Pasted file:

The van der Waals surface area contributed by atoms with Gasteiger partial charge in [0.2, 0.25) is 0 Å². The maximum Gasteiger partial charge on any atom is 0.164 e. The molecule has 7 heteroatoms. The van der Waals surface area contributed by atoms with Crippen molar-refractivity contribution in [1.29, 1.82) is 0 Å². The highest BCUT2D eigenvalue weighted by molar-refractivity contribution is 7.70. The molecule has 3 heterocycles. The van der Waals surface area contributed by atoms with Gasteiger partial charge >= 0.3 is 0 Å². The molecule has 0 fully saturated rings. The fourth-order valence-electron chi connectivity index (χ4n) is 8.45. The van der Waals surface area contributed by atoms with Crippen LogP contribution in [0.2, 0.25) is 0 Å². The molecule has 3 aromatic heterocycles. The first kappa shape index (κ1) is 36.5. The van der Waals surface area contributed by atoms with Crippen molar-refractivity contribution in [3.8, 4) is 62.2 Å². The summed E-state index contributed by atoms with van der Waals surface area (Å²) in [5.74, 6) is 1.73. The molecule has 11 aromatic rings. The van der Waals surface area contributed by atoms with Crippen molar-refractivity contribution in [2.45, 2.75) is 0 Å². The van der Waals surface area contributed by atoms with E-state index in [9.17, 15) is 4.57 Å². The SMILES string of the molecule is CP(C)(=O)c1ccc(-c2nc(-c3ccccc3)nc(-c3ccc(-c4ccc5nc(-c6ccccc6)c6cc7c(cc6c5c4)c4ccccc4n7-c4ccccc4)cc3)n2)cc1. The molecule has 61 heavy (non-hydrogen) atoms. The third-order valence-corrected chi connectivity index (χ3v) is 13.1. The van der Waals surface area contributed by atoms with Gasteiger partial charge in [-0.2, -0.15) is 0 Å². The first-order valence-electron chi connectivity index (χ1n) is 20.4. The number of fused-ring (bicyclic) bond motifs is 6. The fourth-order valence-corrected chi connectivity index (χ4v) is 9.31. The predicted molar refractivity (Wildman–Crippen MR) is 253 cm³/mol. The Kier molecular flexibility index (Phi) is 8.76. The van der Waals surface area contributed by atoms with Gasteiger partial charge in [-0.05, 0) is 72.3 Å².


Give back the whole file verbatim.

The van der Waals surface area contributed by atoms with Gasteiger partial charge in [0.2, 0.25) is 0 Å². The maximum Gasteiger partial charge on any atom is 0.164 e. The molecule has 7 heteroatoms. The van der Waals surface area contributed by atoms with Crippen molar-refractivity contribution in [1.29, 1.82) is 0 Å². The highest BCUT2D eigenvalue weighted by molar-refractivity contribution is 7.70. The molecule has 3 heterocycles. The van der Waals surface area contributed by atoms with Gasteiger partial charge >= 0.3 is 0 Å². The molecule has 0 fully saturated rings. The fourth-order valence-electron chi connectivity index (χ4n) is 8.45. The van der Waals surface area contributed by atoms with Crippen LogP contribution in [0.2, 0.25) is 0 Å². The molecule has 3 aromatic heterocycles. The first kappa shape index (κ1) is 36.5. The van der Waals surface area contributed by atoms with Crippen molar-refractivity contribution in [3.8, 4) is 62.2 Å². The summed E-state index contributed by atoms with van der Waals surface area (Å²) in [5.74, 6) is 1.73. The molecule has 11 aromatic rings. The van der Waals surface area contributed by atoms with Crippen molar-refractivity contribution in [2.45, 2.75) is 0 Å². The van der Waals surface area contributed by atoms with E-state index in [9.17, 15) is 4.57 Å². The SMILES string of the molecule is CP(C)(=O)c1ccc(-c2nc(-c3ccccc3)nc(-c3ccc(-c4ccc5nc(-c6ccccc6)c6cc7c(cc6c5c4)c4ccccc4n7-c4ccccc4)cc3)n2)cc1. The molecule has 61 heavy (non-hydrogen) atoms. The third-order valence-corrected chi connectivity index (χ3v) is 13.1. The van der Waals surface area contributed by atoms with Gasteiger partial charge in [-0.2, -0.15) is 0 Å². The first-order valence-electron chi connectivity index (χ1n) is 20.4. The number of fused-ring (bicyclic) bond motifs is 6. The fourth-order valence-corrected chi connectivity index (χ4v) is 9.31. The predicted molar refractivity (Wildman–Crippen MR) is 253 cm³/mol. The Kier molecular flexibility index (Phi) is 8.76. The van der Waals surface area contributed by atoms with Gasteiger partial charge in [-0.05, 0) is 72.3 Å².